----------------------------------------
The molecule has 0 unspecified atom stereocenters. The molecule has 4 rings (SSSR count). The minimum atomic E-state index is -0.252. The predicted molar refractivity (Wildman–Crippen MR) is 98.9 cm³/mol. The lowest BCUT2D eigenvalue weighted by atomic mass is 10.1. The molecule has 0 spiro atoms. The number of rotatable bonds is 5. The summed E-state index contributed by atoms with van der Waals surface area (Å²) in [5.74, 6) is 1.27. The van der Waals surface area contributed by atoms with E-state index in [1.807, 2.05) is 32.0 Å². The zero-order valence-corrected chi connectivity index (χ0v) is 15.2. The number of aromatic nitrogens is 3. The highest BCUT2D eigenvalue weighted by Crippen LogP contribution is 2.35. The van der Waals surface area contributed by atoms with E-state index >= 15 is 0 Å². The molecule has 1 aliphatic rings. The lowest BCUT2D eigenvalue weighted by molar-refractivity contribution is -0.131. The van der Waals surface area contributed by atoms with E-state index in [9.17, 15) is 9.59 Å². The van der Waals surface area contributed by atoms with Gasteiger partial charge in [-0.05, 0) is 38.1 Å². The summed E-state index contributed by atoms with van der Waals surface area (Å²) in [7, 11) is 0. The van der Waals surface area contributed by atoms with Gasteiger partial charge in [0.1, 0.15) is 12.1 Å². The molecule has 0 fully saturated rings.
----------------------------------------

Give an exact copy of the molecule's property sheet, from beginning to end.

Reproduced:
The molecule has 0 unspecified atom stereocenters. The molecule has 4 rings (SSSR count). The minimum atomic E-state index is -0.252. The predicted molar refractivity (Wildman–Crippen MR) is 98.9 cm³/mol. The lowest BCUT2D eigenvalue weighted by atomic mass is 10.1. The molecule has 0 spiro atoms. The number of rotatable bonds is 5. The summed E-state index contributed by atoms with van der Waals surface area (Å²) in [5.74, 6) is 1.27. The van der Waals surface area contributed by atoms with E-state index in [1.807, 2.05) is 32.0 Å². The zero-order valence-corrected chi connectivity index (χ0v) is 15.2. The number of aromatic nitrogens is 3. The highest BCUT2D eigenvalue weighted by Crippen LogP contribution is 2.35. The van der Waals surface area contributed by atoms with E-state index >= 15 is 0 Å². The molecule has 1 aliphatic rings. The lowest BCUT2D eigenvalue weighted by molar-refractivity contribution is -0.131. The van der Waals surface area contributed by atoms with E-state index in [9.17, 15) is 9.59 Å². The van der Waals surface area contributed by atoms with Gasteiger partial charge in [-0.05, 0) is 38.1 Å². The summed E-state index contributed by atoms with van der Waals surface area (Å²) in [7, 11) is 0. The van der Waals surface area contributed by atoms with Gasteiger partial charge in [0.1, 0.15) is 12.1 Å². The molecule has 0 fully saturated rings.